The Republic of Equatorial Guinea, the only officially hispanicized country in sub-Saharan Africa, has a total area of 10,820 square miles (slightly larger than the state of Maryland) and a population estimated to be 318,000 in 1974. 1 Since gaining its independence from Spain in 1968, Equatorial Guinea has largely slipped from the wider discussion of African affairs. The state, whose two major components are the mainland enclave of Rio Muni (10,039 square miles) and the island of Macias Nguema Biyogo (779 square miles), has only received limited outside discussion because of the supposedly repressive nature of the government of President Francisco Macias Nguema.
In the spring of 1975 exile sources reported the execution of over 300 people, including former members of the government. 2 Communication with the outside world is severely limited. It has been charged that those seeking refuge in the neighboring countries of Gabon and Cameroon are not safe but are kidnapped, returned, and executed. In early 1975, an exile group, the National Alliance for Restoration of Democracy in Equatorial Guinea, appealed in Geneva to international organizations to “denounce the atrocities committed by President Francisco Macias Nguema.” 3 In April of 1975, Martin Ennals, the Secretary-General of Amnesty International, urged the Equatorian president to “take all necessary steps to halt these atrocities which have a profound effect on international opinion.” He reiterated that more than 300 prominent Equatorians had been executed and that there are “continuing indications that basic human rights are consistently violated.”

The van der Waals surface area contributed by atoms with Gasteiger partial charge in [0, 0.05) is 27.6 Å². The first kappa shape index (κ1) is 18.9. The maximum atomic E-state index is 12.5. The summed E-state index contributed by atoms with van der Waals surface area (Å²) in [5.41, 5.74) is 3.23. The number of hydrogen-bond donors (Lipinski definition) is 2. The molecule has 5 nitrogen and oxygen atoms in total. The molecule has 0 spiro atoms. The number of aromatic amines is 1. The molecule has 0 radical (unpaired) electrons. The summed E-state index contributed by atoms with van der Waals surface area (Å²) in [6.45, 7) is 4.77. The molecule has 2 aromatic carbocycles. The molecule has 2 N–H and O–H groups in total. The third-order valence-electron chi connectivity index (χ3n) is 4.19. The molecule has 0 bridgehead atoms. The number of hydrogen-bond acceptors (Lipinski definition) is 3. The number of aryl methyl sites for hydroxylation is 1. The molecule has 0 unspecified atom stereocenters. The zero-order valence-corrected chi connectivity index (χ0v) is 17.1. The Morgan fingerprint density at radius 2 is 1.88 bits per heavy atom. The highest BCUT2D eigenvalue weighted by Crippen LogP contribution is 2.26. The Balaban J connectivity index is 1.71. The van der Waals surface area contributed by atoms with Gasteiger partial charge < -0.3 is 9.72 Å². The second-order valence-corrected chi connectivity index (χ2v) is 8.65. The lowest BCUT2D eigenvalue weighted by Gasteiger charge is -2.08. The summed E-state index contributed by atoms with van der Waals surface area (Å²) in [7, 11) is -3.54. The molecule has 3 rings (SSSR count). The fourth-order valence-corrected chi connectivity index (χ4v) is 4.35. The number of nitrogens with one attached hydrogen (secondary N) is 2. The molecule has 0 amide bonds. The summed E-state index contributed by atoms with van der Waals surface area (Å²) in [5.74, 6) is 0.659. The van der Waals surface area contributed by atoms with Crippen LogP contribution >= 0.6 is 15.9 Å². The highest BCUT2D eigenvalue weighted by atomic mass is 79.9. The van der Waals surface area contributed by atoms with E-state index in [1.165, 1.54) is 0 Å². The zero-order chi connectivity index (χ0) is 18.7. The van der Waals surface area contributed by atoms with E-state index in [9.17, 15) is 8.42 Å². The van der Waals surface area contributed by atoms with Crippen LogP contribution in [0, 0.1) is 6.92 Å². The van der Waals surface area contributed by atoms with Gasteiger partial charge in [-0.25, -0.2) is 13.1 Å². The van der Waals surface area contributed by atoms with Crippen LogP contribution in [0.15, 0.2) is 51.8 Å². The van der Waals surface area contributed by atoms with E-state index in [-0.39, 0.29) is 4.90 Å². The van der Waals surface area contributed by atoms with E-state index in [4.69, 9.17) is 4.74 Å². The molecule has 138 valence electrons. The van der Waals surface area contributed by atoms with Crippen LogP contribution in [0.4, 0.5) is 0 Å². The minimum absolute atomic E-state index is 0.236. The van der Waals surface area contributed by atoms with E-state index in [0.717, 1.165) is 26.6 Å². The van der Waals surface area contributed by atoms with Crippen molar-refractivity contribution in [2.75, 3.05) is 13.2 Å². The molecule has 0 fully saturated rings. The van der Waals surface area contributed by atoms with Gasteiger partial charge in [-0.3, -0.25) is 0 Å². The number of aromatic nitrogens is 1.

What brought about this state of affairs in Equatorial Guinea (if the reports are to be believed)? Unfortunately, most of the news emanating from the republic is negative. Little attempt has been made to analyze the factors which have given rise to the repression intermittently mentioned in the outside press. Yet, Equatorial Guinea may very well be a prime illustration of the torturous attempt to build a nation within anomalous boundaries bequeathed by European imperialism.
The republic is a state in which terror has had a clearly integrative function. The terror does not represent a form of African “atavism, ” nor can its leaders be simplistically dismissed as “racist murderers.” Civil terror keeps in check the centrifugal forces which would otherwise dissolve the
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Publication information: Book title: International Terrorism in the Contemporary World. Contributors: Marius H. Livingston - Editor, Lee Bruce Kress - Editor, Marie G. Wanek - Editor. Publisher: Greenwood Press. Place of publication: Westport, CT. Publication year: 1978. Page number: 182.
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